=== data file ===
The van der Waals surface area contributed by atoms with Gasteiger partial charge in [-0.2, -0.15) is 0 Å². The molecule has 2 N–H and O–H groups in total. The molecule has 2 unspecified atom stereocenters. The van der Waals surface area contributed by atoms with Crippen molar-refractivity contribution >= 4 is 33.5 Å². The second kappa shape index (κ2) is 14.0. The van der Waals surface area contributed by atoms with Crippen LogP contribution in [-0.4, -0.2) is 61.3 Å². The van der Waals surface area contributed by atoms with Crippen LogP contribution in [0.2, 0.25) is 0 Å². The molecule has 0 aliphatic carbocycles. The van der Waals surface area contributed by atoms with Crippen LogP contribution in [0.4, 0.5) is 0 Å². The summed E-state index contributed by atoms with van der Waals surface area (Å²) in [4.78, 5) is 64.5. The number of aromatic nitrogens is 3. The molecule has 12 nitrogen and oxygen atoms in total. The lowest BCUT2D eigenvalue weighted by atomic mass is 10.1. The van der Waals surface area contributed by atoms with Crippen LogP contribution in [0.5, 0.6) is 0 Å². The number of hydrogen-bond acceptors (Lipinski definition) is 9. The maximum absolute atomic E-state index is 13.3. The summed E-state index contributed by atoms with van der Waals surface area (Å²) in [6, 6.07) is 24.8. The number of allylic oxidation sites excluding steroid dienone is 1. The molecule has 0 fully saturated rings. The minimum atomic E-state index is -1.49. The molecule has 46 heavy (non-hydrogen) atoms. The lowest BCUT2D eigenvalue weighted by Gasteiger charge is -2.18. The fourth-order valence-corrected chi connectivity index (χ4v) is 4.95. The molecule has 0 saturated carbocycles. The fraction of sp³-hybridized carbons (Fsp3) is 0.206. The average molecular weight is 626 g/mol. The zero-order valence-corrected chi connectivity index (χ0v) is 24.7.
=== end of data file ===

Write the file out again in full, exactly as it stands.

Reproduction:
The van der Waals surface area contributed by atoms with Gasteiger partial charge in [-0.2, -0.15) is 0 Å². The molecule has 2 N–H and O–H groups in total. The molecule has 2 unspecified atom stereocenters. The van der Waals surface area contributed by atoms with Crippen molar-refractivity contribution >= 4 is 33.5 Å². The second kappa shape index (κ2) is 14.0. The van der Waals surface area contributed by atoms with Crippen LogP contribution in [-0.4, -0.2) is 61.3 Å². The van der Waals surface area contributed by atoms with Crippen LogP contribution in [0.2, 0.25) is 0 Å². The molecule has 0 aliphatic carbocycles. The van der Waals surface area contributed by atoms with Crippen LogP contribution in [0.4, 0.5) is 0 Å². The summed E-state index contributed by atoms with van der Waals surface area (Å²) in [4.78, 5) is 64.5. The number of aromatic nitrogens is 3. The molecule has 12 nitrogen and oxygen atoms in total. The lowest BCUT2D eigenvalue weighted by atomic mass is 10.1. The van der Waals surface area contributed by atoms with Crippen LogP contribution in [0.5, 0.6) is 0 Å². The number of hydrogen-bond acceptors (Lipinski definition) is 9. The maximum absolute atomic E-state index is 13.3. The summed E-state index contributed by atoms with van der Waals surface area (Å²) in [6, 6.07) is 24.8. The number of allylic oxidation sites excluding steroid dienone is 1. The molecule has 0 fully saturated rings. The minimum atomic E-state index is -1.49. The molecule has 46 heavy (non-hydrogen) atoms. The lowest BCUT2D eigenvalue weighted by Gasteiger charge is -2.18. The fourth-order valence-corrected chi connectivity index (χ4v) is 4.95. The molecule has 0 saturated carbocycles. The fraction of sp³-hybridized carbons (Fsp3) is 0.206. The average molecular weight is 626 g/mol. The zero-order valence-corrected chi connectivity index (χ0v) is 24.7.